Chatham University Women's Institute
The Visiting Scholar Program hosts scholars interested in women's leadership and gender equity who are not otherwise affiliated with Chatham University. The program provides a rich intellectual environment for Visiting Scholars to pursue their own research agenda and to participate in the activities of the Women's Institute and affiliated Centers and programs. Chatham students, faculty, and the broader community benefit from the intellectual engagement with the Visiting Scholars, who will present their work in talks on campus and at the annual Gender Scholars Symposium. For more information, and to apply, see the Program Overview and Application Procedures.
Dr. Karen Faulk (2018-19 & 2017-18) earned her PhD in Anthropology at the University of Michigan. Most recently she has been a Research Professor at the Center for Sociological Studies and Program for the Study of Women and Gender, at Colegio de México, Mexico City. She has also taught at Carnegie Mellon University and the University of Pittsburgh. Dr. Faulk’s research interests include gender, globalization, human rights, health and medicine, cooperatives, citizenship, birth, labor, public spaces, international social movements. She specializes in Argentina, Mexico, Latin America as a historically constituted conceptual unit, and Latinxs. Dr. Faulk is the author of In the Wake of Neoliberalism: Citizenship and Human Rights in Argentina (Stanford University Press, 2008) and numerous other publications. Her current project is, "Litigating Childbirth: Legal Rights and Moral Frameworks in Cases of Obstetric Violence." This project explores how rights and rights violations during childbirth are expressed, legalized, and litigated, and interrogates the multiple conceptual frameworks that interact in the judicialization of birth. Her email contact is K.Faulk@Chatham.edu.
Dr. Emily Winerock (2018-19) received her PhD in History from the University of Toronto. Previously she was a visiting assistant professor at the University of Pittsburgh and a visiting lecturer at Carthage College in Wisconsin. Dr. Winerock's research examines the politics and practices of dancing in sixteenth- and seventeenth-century Europe. Her publications include "Competitive Capers: Gender, Gentility, and Dancing in Early Modern England," in The Oxford Handbook of Dance and Competition, edited by Sherril Dodd (Oxford, 2018) and "Churchyard Capers: The Controversial Use of Church Space for Dancing in Early Modern England" in The Sacralization of Space and Behavior in the Early Modern World, edited by Jennifer Mara DeSilva (Ashgate, 2015). Her current project is "Shakespeare and Dance: History, Tradition, and Adaptation," a monograph she is co-authoring with Shakespeare scholars Linda McJannet and Amy Rodgers. This interdisciplinary work seeks to make simultaneous interventions in Shakespeare studies and dance studies by exploring the reciprocal questions, "What does dance do in, and for, Shakespeare's plays," and "What does Shakespeare, as a source of narrative and cultural capital, do for dance?" Drs. Winerock, McJannet, and Rodgers are also the co-founders of the Shakespeare and Dance Project (https://shakespeareandance.com/). In addition, Dr. Winerock lectures on the history of "dirty dancing," choreographs for theatrical productions, and teaches historical dance workshops. Her email contact is E.Winerock@Chatham.edu.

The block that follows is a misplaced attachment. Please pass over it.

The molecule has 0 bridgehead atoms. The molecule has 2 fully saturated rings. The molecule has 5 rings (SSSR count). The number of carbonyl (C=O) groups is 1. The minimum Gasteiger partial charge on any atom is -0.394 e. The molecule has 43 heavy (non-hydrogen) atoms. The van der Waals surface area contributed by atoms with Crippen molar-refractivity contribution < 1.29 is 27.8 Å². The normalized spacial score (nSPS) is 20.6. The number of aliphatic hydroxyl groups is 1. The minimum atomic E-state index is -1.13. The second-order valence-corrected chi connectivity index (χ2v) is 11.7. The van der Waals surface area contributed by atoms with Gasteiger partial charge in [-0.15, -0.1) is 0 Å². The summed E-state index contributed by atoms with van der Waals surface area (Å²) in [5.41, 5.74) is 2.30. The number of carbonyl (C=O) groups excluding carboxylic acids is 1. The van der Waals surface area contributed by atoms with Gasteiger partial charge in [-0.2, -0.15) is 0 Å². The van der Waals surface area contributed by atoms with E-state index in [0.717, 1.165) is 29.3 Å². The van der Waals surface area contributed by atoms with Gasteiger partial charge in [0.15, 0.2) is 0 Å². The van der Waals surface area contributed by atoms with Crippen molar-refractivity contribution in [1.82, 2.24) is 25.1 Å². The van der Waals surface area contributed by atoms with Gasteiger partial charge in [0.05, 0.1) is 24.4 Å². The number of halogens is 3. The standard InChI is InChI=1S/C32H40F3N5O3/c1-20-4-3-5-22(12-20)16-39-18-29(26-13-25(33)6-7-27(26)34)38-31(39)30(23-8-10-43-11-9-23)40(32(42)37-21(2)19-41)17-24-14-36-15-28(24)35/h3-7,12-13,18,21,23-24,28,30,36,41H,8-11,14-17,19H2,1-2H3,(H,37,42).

Past Visiting Scholars
Dr. Niq D. Johnson earned a PhD in Communication at the University of Pittsburgh. They also have Certificates in Gender, Sexuality, and Women’s Studies and Cultural Studies. Dr. Johnson taught at the Univeristy of Pittsburgh and most recently published, "Misogynoir and Antiblack Racism: What The Walking Dead Teaches Us about the Limits of Speculative Fiction Fandom" (Journal of Fandom Studies, 2015). They are currently working on an article, "Un/gendering the Dandy: The Sartorial Vernacular of Black Queer Rebellion,” which is a study of black queer women's and nonbinary person's practices of dandyism as a style and consciousness-raising movement. Dr. Johnson is also working on a book monograph, "Unmoored, Unbound: Precarity and the Promise of Inappropriable Life," exploring black (queer) femme-affirming forms of life, by way of Agamben, envisaging precarity as a stabilizing force. They are interested in the ways that intersectional activism, scholarship, and creative expression inform the responses that comprise lived experience and, in so doing, potentially catalyze ontological and epistemological affirmation. Dr. Johnson has been active in labor organizing, sexual assault prevention work, and diversity and inclusion efforts.